By Kristin Luna + Scott van Velsor
While the land populating the Natchez Trace dates thousands of years before the Civil War, there are plenty of sites along the parkway that tell the story of Black history in the American South from slavery to the civil rights movement through the present. Don’t drive the Natchez Trace without making these stops.
Mississippi Civil Rights Museum opened in 2017 as a way to pay homage to and tell the stories of the Black populations who were enslaved, discriminated against, bullied and murdered. Part of the Two Mississippi Museums, the civil rights museum paints a sobering picture of Black strife in the Southern states through pictorial exhibits, facts, broadcast clips and sound effects from actual lynchings. While not for the faint of heart, the facts contained within this museum are an extremely important part of the nation’s past, so if you do just one thing in Jackson, tour the Mississippi Civil Rights Museum.
This Mississippi town of 15,000 residents was the site of one of the bloodiest acts of racial violence in the state’s history. In 1875 at the beginning of Reconstruction, Senator Charles Caldwell held a rally of more than 1,500 people, the majority of whom were freed men and their families, in anticipation of that fall’s election. The white mobs showed up, killing more than 50 people—the majority of whom were Black men—in the days that followed. This massacre helped spark the Mississippi Plan. Four months later, Sen. Caldwell was also assassinated. The city is recognizing this history by building an interpretative center at the site of the Clinton Riot.
Clinton has a self-guided walking tour available on a separate website that you can use via your phone while you explore the area.
The Forks of the Road Slave Market, just outside of the city of Natchez, was by some measures one of the most prolific marketplaces for the internal slave trade in the United States. Thousands of enslaved Blacks were traded here from the north, along the Natchez Trace and, ultimately, to Southern plantations as the demand for labor increased and the prohibitions on the international trade of slaves came into effect in the early 1800s. It’s estimated that 1,000 human beings were bought and sold each year in this very spot.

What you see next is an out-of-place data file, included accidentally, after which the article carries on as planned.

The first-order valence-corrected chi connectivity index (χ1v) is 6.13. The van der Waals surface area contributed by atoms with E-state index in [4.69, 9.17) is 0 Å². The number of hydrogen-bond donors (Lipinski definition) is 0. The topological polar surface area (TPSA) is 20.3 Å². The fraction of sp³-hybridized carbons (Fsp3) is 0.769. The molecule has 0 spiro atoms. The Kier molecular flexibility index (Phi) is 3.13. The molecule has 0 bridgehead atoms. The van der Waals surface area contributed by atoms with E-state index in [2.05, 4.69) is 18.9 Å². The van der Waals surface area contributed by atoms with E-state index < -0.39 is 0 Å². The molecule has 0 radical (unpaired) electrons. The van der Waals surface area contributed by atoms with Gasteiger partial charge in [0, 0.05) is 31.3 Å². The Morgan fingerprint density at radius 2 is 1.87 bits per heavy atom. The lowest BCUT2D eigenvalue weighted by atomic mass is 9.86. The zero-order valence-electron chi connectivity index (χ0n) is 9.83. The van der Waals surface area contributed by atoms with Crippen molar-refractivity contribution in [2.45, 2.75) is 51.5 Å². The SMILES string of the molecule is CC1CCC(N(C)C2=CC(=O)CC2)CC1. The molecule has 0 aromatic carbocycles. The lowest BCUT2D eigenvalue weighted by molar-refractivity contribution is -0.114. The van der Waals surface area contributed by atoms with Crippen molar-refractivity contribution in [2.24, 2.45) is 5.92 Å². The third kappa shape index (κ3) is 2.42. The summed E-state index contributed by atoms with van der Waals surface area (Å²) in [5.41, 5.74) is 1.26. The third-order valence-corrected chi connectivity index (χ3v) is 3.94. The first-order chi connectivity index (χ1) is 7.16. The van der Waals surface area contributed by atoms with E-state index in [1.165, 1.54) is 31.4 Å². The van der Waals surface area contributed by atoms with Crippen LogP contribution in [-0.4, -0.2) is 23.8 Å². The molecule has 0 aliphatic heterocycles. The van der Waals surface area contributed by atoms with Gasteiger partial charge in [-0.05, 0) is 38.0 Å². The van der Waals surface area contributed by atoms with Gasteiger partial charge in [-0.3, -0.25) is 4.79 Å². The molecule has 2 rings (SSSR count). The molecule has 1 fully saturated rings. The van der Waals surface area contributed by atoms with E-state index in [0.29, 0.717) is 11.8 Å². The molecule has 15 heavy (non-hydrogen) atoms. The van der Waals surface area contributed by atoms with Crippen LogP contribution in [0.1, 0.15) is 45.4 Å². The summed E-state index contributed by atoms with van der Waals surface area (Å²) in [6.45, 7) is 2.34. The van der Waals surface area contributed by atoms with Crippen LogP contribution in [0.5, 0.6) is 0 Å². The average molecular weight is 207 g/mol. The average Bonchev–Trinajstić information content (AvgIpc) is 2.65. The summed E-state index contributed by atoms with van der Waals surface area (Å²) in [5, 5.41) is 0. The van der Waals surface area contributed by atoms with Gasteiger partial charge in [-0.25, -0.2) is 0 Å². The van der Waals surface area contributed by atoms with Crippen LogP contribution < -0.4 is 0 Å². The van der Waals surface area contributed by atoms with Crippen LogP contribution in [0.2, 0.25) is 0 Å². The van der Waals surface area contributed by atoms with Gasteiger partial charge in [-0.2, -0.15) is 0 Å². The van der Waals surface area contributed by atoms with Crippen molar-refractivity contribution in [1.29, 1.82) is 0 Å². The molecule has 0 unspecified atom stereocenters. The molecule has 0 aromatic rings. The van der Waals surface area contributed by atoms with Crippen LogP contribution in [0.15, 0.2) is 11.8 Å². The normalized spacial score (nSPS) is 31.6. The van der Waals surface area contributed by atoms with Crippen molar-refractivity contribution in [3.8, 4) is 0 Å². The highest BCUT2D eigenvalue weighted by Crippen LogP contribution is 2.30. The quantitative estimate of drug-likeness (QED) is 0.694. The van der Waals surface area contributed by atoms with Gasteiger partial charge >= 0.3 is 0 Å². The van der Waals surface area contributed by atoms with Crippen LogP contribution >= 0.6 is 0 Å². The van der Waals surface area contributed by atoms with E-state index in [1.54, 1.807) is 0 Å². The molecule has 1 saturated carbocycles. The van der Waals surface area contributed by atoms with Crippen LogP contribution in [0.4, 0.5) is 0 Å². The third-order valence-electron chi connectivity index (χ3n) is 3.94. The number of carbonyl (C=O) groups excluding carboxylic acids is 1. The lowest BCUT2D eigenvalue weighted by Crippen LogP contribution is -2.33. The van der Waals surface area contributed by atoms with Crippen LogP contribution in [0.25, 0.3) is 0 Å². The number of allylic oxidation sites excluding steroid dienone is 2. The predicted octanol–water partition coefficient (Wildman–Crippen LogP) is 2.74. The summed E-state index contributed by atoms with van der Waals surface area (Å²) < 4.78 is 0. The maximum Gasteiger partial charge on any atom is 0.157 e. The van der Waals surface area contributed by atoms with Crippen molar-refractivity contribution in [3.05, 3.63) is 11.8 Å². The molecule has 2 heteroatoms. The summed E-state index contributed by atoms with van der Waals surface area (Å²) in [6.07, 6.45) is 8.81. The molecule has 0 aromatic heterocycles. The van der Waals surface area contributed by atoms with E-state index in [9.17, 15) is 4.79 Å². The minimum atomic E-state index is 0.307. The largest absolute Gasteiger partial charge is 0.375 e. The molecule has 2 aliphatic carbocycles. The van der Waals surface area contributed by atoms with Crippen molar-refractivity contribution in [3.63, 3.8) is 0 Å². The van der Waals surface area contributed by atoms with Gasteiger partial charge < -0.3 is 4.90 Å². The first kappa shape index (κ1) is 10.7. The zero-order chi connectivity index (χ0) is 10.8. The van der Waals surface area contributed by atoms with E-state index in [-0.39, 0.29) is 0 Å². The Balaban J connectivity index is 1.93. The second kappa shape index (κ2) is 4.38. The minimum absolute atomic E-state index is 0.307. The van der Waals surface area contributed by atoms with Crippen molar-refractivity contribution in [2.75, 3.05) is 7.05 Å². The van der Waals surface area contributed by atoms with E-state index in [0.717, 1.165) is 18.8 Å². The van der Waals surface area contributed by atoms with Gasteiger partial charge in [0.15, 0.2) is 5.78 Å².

Currently, the Forks of the Road is only marked by a sign and a concrete slab filled with manacles and chains, though the Natchez National Historical Park plans to expand the Forks of the Road into a full-on interpretative center in the future. While you’re in Natchez, be sure and also check out the African American Museum of History and Culture to continue expanding your knowledge of Black history in the South.
Tupelo’s history is rooted in music, and without the jazz and blues that emanated from Shake Rag’s restaurants, cafes and performance venue’s in the Roaring Twenties, North Mississippi’s music scene might look very different today. Tupelo’s historically Black community, Shake Rag was located alongside the railroad and most famously gave rise to a Tupelo-born musician by the name of Elvis Presley, who grew up next door and was heavily influenced by the neighborhood’s powerful sound.
In the 1960s, Shake Rag was demolished to make way for an urban renewal project, its residents relocated. Today, the shiny, new Tupelo Visitors Center sits on what was once the hallowed Shake Rag ground, paying tribute to the historical figures who shaped this neighborhood’s identity through interactive exhibits that are free and open to the public.
Newly opened in downtown Nashville this winter, the 56,000-square-foot National Museum of African American Music shares the central role Black artists have played in shaping more than 50 genres of music, including spirituals, blues, jazz, gospel, R&B and hip hop.